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Democracy2013
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(Original post by gladders)
I'd list what scolars have said as the advantages and disadvantages of each, and find practical examples - chiefly comparing the UK experience with those of countries with codified constitutions. One thing I think would show particular observance is pointing out that while many look to the US as a success story they ignore many examples of where written constitutions have failed to secure liberty, or even been well nigh as amorphous as uncodified ones - for example, I forget where I read it, but the majority of the world's codified constitutions are less than thirty years old. France has had seventeen constitutions since its Revolution.
Have you ever answered a question proportionately in a law assignment? It may well be interesting to say certain things...but if the question does not ask you that, you're essentially just wasting very important word space.
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sleepysnooze
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(Original post by ByEeek)
Isn't this a bit of a contradiction on your part though? On the one hand, the UK has done very nicely without a formal constitution for the last 1000 years or so. However, on the other, we are seeing our liberty from the state being slowly eroded by successive governments over recent years, citing anti terrorism as the reason for wanting to poke into our lives.

Fortunately the EU have enshrined our right to privacy in law. Yet you want to leave the EU. I am not convinced an independent UK would reinstate its own version of the right to privacy and if it did, it would be full of caveats and get out clauses. i.e. you have the right to privacy, but only if the government says you do.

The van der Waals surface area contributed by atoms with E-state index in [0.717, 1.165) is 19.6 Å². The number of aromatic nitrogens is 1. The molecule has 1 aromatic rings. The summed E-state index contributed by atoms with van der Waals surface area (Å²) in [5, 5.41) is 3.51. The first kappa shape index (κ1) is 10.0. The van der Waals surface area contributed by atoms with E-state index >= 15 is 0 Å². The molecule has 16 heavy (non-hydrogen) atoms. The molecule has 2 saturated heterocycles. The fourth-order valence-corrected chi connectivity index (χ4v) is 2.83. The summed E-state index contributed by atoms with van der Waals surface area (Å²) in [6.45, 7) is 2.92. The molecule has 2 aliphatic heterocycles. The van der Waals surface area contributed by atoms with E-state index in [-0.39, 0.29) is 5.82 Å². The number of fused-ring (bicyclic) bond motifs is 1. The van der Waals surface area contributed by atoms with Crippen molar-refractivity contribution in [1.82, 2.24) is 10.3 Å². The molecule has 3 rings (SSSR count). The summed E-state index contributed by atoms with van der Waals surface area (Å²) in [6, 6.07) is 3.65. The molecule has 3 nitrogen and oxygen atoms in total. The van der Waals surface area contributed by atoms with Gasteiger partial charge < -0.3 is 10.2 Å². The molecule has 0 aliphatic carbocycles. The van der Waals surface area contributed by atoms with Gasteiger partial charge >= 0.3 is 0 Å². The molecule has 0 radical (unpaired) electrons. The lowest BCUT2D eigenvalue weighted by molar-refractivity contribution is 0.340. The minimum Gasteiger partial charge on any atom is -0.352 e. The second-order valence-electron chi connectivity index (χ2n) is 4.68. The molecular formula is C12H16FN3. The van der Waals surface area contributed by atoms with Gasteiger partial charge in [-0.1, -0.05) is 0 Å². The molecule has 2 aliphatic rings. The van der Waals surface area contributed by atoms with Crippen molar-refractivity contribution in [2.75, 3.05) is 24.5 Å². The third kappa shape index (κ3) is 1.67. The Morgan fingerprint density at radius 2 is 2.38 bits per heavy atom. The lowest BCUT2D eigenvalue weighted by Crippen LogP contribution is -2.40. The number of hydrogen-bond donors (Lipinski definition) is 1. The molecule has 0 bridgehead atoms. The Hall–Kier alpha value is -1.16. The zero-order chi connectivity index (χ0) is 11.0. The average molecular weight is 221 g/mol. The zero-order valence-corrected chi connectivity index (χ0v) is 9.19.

oh okay, so I have to support the EU simply because it has a codified constitution? and I have to dislike my own government compared to it simply because it is flawed? how about this: "I prefer that my country had a codified constitution, so that it could offer the best defence against the things that you say the EU, which is negative for various reasons, claims to do, without out needing to accept all the negatives of that other institution"?
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Democracy2013
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It's the European Convention of Human Rights which enshrines the right to privacy in the domestic (national) legal system. Convention rights as per its terms are interpreted by the relevant courts in the UK owing to them being incorporated into the Human Rights Act 1998. The European Court of Justice is a different creature and deals with the internal market interests including commercial law of Member State businesses.
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honestly
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(Original post by Aphotic Cosmos)
The only codified constitution in existence that even approaches the age of the British one is that of San Marino, which as a microstate faces a considerably different relationship with it's neighbours and citizens than a populous major power like the UK does. The inherent flexibility of our constitution means that we can change the nature of the state as and when necessary rather than relying on extremely painful and lengthy court battles or even revolution or rebellion to stir up the constitutional reality of the nation. We are one of just three states (along with New Zealand and Israel) which recognise the fact that setting out certain values in a static document which can barely change with the times is a terrible idea.